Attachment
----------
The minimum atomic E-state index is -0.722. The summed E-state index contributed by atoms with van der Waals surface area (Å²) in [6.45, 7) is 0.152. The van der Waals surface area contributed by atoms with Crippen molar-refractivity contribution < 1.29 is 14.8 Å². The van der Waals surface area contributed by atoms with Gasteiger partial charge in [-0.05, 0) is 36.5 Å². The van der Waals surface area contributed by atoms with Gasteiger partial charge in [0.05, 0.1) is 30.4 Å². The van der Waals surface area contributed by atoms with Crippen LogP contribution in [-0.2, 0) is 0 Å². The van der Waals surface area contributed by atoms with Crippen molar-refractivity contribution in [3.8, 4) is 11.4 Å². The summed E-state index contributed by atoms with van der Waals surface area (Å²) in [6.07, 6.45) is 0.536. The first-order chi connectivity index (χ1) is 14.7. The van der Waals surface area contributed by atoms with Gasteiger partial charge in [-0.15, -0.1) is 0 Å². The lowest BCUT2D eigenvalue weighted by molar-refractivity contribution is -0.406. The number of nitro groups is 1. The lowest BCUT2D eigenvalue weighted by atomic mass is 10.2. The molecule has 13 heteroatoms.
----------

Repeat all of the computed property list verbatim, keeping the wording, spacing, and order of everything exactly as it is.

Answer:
The minimum atomic E-state index is -0.722. The summed E-state index contributed by atoms with van der Waals surface area (Å²) in [6.45, 7) is 0.152. The van der Waals surface area contributed by atoms with Crippen molar-refractivity contribution < 1.29 is 14.8 Å². The van der Waals surface area contributed by atoms with Gasteiger partial charge in [-0.05, 0) is 36.5 Å². The van der Waals surface area contributed by atoms with Gasteiger partial charge in [0.05, 0.1) is 30.4 Å². The van der Waals surface area contributed by atoms with Crippen LogP contribution in [-0.2, 0) is 0 Å². The van der Waals surface area contributed by atoms with Crippen molar-refractivity contribution in [3.8, 4) is 11.4 Å². The summed E-state index contributed by atoms with van der Waals surface area (Å²) in [6.07, 6.45) is 0.536. The first-order chi connectivity index (χ1) is 14.7. The van der Waals surface area contributed by atoms with Gasteiger partial charge in [-0.15, -0.1) is 0 Å². The lowest BCUT2D eigenvalue weighted by molar-refractivity contribution is -0.406. The number of nitro groups is 1. The lowest BCUT2D eigenvalue weighted by atomic mass is 10.2. The molecule has 13 heteroatoms.